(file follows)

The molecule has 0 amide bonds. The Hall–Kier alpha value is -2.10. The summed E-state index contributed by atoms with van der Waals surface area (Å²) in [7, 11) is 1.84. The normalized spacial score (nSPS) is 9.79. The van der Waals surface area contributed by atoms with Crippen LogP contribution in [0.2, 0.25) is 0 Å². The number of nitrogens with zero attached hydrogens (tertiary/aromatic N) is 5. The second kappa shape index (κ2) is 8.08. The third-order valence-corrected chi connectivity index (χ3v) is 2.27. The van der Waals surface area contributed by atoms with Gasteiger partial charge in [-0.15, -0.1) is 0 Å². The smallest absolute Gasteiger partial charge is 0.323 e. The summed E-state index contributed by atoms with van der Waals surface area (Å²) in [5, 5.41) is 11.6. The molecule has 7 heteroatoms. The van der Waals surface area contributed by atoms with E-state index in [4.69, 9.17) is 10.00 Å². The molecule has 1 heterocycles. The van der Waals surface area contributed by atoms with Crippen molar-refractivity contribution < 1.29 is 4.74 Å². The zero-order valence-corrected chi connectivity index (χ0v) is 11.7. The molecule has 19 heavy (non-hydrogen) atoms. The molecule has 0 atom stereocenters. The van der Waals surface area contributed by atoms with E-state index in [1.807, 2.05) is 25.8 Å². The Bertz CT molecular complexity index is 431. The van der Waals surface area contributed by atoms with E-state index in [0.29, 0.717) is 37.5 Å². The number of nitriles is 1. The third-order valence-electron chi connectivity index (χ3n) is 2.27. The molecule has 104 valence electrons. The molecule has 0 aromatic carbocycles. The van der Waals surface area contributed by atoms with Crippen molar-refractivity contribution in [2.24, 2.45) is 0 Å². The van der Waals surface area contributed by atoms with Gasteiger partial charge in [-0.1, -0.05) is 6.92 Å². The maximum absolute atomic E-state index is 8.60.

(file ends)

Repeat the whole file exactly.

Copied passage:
The molecule has 0 amide bonds. The Hall–Kier alpha value is -2.10. The summed E-state index contributed by atoms with van der Waals surface area (Å²) in [7, 11) is 1.84. The normalized spacial score (nSPS) is 9.79. The van der Waals surface area contributed by atoms with Crippen LogP contribution in [0.2, 0.25) is 0 Å². The number of nitrogens with zero attached hydrogens (tertiary/aromatic N) is 5. The second kappa shape index (κ2) is 8.08. The third-order valence-corrected chi connectivity index (χ3v) is 2.27. The van der Waals surface area contributed by atoms with Gasteiger partial charge in [-0.15, -0.1) is 0 Å². The smallest absolute Gasteiger partial charge is 0.323 e. The summed E-state index contributed by atoms with van der Waals surface area (Å²) in [5, 5.41) is 11.6. The molecule has 7 heteroatoms. The van der Waals surface area contributed by atoms with E-state index in [4.69, 9.17) is 10.00 Å². The molecule has 1 heterocycles. The van der Waals surface area contributed by atoms with Crippen molar-refractivity contribution < 1.29 is 4.74 Å². The zero-order valence-corrected chi connectivity index (χ0v) is 11.7. The molecule has 19 heavy (non-hydrogen) atoms. The molecule has 0 atom stereocenters. The van der Waals surface area contributed by atoms with E-state index in [1.807, 2.05) is 25.8 Å². The Bertz CT molecular complexity index is 431. The van der Waals surface area contributed by atoms with E-state index in [0.29, 0.717) is 37.5 Å². The number of nitriles is 1. The third-order valence-electron chi connectivity index (χ3n) is 2.27. The molecule has 104 valence electrons. The molecule has 0 aromatic carbocycles. The van der Waals surface area contributed by atoms with Crippen molar-refractivity contribution in [2.24, 2.45) is 0 Å². The van der Waals surface area contributed by atoms with Gasteiger partial charge in [-0.1, -0.05) is 6.92 Å². The maximum absolute atomic E-state index is 8.60.